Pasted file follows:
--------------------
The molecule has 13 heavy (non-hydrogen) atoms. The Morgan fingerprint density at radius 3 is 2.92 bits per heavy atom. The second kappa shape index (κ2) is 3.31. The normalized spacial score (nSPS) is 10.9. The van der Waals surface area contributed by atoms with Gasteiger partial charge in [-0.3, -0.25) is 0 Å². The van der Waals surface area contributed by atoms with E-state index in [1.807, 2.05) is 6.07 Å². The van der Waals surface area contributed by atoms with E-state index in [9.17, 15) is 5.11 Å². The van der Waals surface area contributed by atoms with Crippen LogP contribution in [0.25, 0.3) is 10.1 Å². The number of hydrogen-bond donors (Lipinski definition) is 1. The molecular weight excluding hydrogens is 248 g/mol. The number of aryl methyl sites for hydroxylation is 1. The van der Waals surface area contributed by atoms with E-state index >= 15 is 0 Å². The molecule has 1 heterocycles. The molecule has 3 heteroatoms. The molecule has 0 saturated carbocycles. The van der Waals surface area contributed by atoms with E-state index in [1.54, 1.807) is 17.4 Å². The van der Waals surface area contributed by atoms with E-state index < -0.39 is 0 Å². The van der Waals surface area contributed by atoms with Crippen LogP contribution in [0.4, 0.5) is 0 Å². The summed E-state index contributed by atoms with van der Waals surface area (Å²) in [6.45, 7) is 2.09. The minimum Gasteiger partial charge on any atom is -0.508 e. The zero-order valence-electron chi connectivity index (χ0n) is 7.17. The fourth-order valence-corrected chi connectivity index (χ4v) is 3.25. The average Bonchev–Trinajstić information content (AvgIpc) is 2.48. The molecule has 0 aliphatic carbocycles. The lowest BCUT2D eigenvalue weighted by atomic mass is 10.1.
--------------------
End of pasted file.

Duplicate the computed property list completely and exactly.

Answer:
The molecule has 13 heavy (non-hydrogen) atoms. The Morgan fingerprint density at radius 3 is 2.92 bits per heavy atom. The second kappa shape index (κ2) is 3.31. The normalized spacial score (nSPS) is 10.9. The van der Waals surface area contributed by atoms with Gasteiger partial charge in [-0.3, -0.25) is 0 Å². The van der Waals surface area contributed by atoms with E-state index in [1.807, 2.05) is 6.07 Å². The van der Waals surface area contributed by atoms with E-state index in [9.17, 15) is 5.11 Å². The van der Waals surface area contributed by atoms with Crippen LogP contribution in [0.25, 0.3) is 10.1 Å². The number of hydrogen-bond donors (Lipinski definition) is 1. The molecular weight excluding hydrogens is 248 g/mol. The number of aryl methyl sites for hydroxylation is 1. The van der Waals surface area contributed by atoms with E-state index >= 15 is 0 Å². The molecule has 1 heterocycles. The molecule has 3 heteroatoms. The molecule has 0 saturated carbocycles. The van der Waals surface area contributed by atoms with E-state index in [1.54, 1.807) is 17.4 Å². The van der Waals surface area contributed by atoms with E-state index < -0.39 is 0 Å². The van der Waals surface area contributed by atoms with Crippen LogP contribution in [0.4, 0.5) is 0 Å². The summed E-state index contributed by atoms with van der Waals surface area (Å²) in [6.45, 7) is 2.09. The minimum Gasteiger partial charge on any atom is -0.508 e. The zero-order valence-electron chi connectivity index (χ0n) is 7.17. The fourth-order valence-corrected chi connectivity index (χ4v) is 3.25. The average Bonchev–Trinajstić information content (AvgIpc) is 2.48. The molecule has 0 aliphatic carbocycles. The lowest BCUT2D eigenvalue weighted by atomic mass is 10.1.